Football: Keegan yet to make his mark

European Championship: England fail to find winning formula despite changes of formation and tactics
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The Independent Online
YOU CAN call it flexibility, or you can call it the sort of uncertainty that has been basic to England at international level for a long time now. Kevin Keegan and his staff tried everything they knew here last night - three centre backs, a flat back four, a short-passing game, progress down the wings and even, at the death, route one - but they could not prevail over a skilful and volatile Bulgarian side. A point from a 1-1 draw preserves England's hopes of qualifying for Euro 2000 through the play-off system, but their failure to capitalise on the reduction of their rivals to 10 men after a sending-off just before the hour was less than entirely impressive.

Throughout football history, all great teams have possessed a clear structure which has served them well no matter what the circumstances or the opposition. Similarly, a great coach has a vision of how the game should be played. Keegan's first four games have confirmed what we already knew - that he favours attacking football and is always willing to throw on an extra forward when the need is pressing - but have shown us little in the way of substance. Originally contracted for these four fixtures on a part- time basis, now he heads into an indefinite future with an undefined team. Just try and guess the composition of the side that he will pick for his next match. It is an impossible challenge.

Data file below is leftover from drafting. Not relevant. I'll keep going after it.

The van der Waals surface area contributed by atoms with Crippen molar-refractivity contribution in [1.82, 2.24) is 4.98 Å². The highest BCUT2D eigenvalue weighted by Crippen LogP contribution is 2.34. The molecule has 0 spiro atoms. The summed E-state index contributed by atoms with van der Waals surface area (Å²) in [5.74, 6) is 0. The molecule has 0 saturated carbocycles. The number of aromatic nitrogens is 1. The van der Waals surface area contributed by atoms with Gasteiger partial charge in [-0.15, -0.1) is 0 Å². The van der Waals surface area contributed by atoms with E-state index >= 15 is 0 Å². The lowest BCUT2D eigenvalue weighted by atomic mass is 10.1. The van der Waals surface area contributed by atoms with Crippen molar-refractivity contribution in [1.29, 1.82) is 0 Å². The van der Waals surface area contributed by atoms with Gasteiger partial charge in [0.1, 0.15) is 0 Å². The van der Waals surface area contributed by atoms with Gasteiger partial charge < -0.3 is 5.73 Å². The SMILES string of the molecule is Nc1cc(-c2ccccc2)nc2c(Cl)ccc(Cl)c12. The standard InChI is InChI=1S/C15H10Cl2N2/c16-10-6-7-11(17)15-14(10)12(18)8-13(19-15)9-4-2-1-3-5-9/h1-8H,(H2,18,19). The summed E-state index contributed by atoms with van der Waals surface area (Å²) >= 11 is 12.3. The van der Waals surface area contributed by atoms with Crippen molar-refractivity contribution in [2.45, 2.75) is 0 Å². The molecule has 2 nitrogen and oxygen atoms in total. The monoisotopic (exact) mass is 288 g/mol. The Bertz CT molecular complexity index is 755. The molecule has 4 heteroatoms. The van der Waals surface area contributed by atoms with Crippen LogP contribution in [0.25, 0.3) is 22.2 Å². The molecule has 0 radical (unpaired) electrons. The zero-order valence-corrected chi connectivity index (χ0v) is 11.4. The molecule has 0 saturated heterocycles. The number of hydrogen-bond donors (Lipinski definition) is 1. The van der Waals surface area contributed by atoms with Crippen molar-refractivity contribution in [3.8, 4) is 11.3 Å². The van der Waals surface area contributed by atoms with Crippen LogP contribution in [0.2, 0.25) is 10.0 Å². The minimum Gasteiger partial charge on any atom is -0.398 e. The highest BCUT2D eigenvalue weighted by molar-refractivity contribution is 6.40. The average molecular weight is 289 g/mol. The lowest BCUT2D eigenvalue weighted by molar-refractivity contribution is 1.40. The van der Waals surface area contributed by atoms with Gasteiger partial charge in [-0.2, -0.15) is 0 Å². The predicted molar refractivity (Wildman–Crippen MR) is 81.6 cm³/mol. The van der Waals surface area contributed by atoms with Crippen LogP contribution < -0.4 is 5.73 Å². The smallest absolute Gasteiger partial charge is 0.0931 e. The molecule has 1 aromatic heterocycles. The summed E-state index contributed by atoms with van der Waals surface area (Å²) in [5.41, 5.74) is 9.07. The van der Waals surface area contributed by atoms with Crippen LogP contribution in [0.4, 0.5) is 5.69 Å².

The selection that takes the field against Luxembourg on 4 September could bear as little resemblance to any of the several teams he fielded during the course of last night's match as to the one he selected to confront Sweden.